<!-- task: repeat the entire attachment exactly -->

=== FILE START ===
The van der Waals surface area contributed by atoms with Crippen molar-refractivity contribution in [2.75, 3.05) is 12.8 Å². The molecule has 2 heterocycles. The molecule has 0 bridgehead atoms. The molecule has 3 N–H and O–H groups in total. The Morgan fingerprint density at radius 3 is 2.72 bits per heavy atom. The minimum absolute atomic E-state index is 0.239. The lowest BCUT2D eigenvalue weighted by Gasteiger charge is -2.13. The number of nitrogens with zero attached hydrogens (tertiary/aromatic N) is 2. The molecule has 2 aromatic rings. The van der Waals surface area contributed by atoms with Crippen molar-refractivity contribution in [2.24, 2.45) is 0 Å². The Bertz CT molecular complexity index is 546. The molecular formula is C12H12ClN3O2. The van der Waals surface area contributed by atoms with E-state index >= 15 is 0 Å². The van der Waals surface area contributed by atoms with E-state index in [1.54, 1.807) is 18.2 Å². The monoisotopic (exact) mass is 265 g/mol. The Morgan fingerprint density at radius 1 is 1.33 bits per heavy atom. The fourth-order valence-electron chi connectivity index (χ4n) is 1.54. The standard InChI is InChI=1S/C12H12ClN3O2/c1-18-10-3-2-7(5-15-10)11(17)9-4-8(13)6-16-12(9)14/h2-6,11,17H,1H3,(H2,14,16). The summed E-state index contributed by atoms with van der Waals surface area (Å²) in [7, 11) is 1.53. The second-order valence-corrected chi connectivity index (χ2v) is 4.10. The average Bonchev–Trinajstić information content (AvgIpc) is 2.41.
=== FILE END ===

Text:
The van der Waals surface area contributed by atoms with Crippen molar-refractivity contribution in [2.75, 3.05) is 12.8 Å². The molecule has 2 heterocycles. The molecule has 0 bridgehead atoms. The molecule has 3 N–H and O–H groups in total. The Morgan fingerprint density at radius 3 is 2.72 bits per heavy atom. The minimum absolute atomic E-state index is 0.239. The lowest BCUT2D eigenvalue weighted by Gasteiger charge is -2.13. The number of nitrogens with zero attached hydrogens (tertiary/aromatic N) is 2. The molecule has 2 aromatic rings. The van der Waals surface area contributed by atoms with Crippen molar-refractivity contribution in [2.24, 2.45) is 0 Å². The Bertz CT molecular complexity index is 546. The molecular formula is C12H12ClN3O2. The van der Waals surface area contributed by atoms with E-state index >= 15 is 0 Å². The van der Waals surface area contributed by atoms with E-state index in [1.54, 1.807) is 18.2 Å². The monoisotopic (exact) mass is 265 g/mol. The Morgan fingerprint density at radius 1 is 1.33 bits per heavy atom. The fourth-order valence-electron chi connectivity index (χ4n) is 1.54. The standard InChI is InChI=1S/C12H12ClN3O2/c1-18-10-3-2-7(5-15-10)11(17)9-4-8(13)6-16-12(9)14/h2-6,11,17H,1H3,(H2,14,16). The summed E-state index contributed by atoms with van der Waals surface area (Å²) in [7, 11) is 1.53. The second-order valence-corrected chi connectivity index (χ2v) is 4.10. The average Bonchev–Trinajstić information content (AvgIpc) is 2.41.